In the Russian Orthodox Church, social life is an integral component of their spiritual formation and growth.
The Church’s position regarding her role in politics is determined by a longstanding tradition in church-state relations. Nonetheless, she recognizes the presence of differing political convictions among her episcopate, clergy and laity – so long as these do not lead to actions contrary to her beliefs or norms.
The Bases of the Social Concept of the Russian Orthodox Church
The Church has long recognized that an integral part of its social mission involves collaboration with both state and secular society. Particularly, it is engaged in resolving human rights issues, political reform, social and economic conditions establishment and strengthening.
Laity members of the Church can actively engage with legislative, executive and judicial authorities as well as political organizations if these activities are conducted according to Church teachings, moral norms and official positions on public issues.
However, mere participation in the activities of such organizations without clergy does not confer a special blessing from the Church.
When church-public organizations or individual Orthodox politicians or statesmen take positions that differ from the Church’s general position on public issues, the Hierarchy publicly announces this to prevent embarrassment and misunderstanding among believers and the wider public. Such a declaration should prompt participants to reevaluate whether they wish to continue membership in said political organization.
The Church’s Relations with the State
During the Soviet era, Russian Orthodox Church suffered intense suppression, harassment and church closures. But in the 1990s it gained both membership and political influence again.
The Church has had a thousand-year legacy of spiritual and political influence on Russia, sustained by her salvific mission.
She has also achieved this through her good works, aimed at improving the spiritual-moral and material condition of those around her. In such a context, the state, despite its secular nature and non-religious commitments, is obliged to cooperate with her on the basis of mutual non-interference in her affairs.
The Church’s relations and collaboration with state authorities are conducted directly or through representatives who have authority confirmed in writing. Diocesan bishops carry out these contacts and collaborations with regional governments, while deaneries and parishes act with blessing from their diocesan bishops when dealing with self-government bodies or local authorities.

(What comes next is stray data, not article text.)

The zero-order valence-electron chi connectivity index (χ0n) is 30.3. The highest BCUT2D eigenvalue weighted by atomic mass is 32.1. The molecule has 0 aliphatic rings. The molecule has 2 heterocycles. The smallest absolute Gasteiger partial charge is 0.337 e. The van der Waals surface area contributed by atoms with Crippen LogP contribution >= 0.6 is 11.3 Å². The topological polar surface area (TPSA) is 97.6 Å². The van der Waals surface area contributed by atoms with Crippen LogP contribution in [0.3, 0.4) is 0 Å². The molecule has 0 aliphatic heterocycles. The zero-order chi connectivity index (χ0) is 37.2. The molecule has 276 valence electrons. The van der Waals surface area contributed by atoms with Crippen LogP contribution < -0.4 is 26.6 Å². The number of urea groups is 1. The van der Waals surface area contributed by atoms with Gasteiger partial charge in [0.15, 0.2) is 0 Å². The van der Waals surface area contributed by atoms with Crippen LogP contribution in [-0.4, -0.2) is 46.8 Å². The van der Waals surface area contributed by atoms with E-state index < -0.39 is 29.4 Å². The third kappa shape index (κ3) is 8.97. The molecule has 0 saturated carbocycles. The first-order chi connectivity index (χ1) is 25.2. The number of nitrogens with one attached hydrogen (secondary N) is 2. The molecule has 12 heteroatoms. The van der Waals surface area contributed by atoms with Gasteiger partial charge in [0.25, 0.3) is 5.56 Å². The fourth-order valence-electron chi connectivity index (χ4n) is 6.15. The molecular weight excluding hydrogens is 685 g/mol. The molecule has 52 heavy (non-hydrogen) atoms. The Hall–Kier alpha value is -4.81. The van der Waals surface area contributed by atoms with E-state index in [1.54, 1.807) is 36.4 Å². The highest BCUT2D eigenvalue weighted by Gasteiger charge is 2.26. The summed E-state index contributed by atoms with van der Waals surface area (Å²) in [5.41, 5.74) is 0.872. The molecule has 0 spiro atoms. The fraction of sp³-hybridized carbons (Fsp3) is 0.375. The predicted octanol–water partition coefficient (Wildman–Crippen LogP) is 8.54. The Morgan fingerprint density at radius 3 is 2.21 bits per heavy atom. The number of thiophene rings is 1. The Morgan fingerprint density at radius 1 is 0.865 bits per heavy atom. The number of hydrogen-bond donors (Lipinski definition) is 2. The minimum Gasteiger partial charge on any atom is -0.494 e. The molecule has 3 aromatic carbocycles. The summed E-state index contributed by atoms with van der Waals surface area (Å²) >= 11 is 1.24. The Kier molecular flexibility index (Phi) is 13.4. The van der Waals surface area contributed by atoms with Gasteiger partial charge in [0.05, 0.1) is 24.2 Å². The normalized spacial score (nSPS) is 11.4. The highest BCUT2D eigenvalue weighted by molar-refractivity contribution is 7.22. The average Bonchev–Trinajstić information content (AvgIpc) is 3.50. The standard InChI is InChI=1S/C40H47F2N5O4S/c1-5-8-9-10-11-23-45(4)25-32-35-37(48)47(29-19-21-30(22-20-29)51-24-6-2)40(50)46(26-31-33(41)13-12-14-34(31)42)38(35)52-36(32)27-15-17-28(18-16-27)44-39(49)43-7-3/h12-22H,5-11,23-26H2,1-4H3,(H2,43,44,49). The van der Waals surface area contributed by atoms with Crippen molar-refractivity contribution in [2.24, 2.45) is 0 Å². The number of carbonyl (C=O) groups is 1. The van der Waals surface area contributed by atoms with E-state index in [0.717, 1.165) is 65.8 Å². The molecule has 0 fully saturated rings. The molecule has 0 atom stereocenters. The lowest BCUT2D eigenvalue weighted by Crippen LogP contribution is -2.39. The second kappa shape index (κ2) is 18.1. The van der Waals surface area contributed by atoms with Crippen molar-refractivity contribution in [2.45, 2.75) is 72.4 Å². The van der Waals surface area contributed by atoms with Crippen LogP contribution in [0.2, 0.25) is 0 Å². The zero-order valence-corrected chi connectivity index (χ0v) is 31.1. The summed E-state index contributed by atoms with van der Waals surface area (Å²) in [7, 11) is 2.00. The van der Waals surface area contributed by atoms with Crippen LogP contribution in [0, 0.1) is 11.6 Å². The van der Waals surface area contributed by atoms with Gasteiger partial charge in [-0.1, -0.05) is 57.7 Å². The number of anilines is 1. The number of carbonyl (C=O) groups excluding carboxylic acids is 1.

The Church’s Relations with Secular Bodies and Organisations
The church and various secular bodies and organisations should establish clear regulations governing their relationships that are easily understood by the public.
These rules should not be based on personal preferences or family history, but rather the need to protect citizens’ rights without discriminating against other religions (Ryabykh 2010).
The Russian state is increasingly using the Church as a strategic resource to advance its policy and image. This is evident in a 2010 law which seeks to cement an informal alliance between the Church and State. The law gives financial relief to the Church while keeping it loyal to both domestic and foreign policy initiatives of the Russian state.
The Church’s Relations with the Media
Media play a pivotal role in today’s world. They provide people with news about global developments, helping them to navigate today’s complex reality.
The Russian Orthodox Church firmly holds to the principle that journalists, who are charged with informing society at large, should do so with a commitment to truth and an awareness of their audience’s moral condition.
To this end, the Church has its own media channels within various mass media types (printing, radio-electronic and computer). Furthermore, it engages with secular mass media through institutions and empowered representatives.
The Church’s relationship with media has evolved into an important arena where religious institutions, together with other players, express moral values and work to shape social norms and identities. Patriarch Kirill recognized this potential early on and created a comprehensive media strategy designed to further spread his mission and reach wider audiences.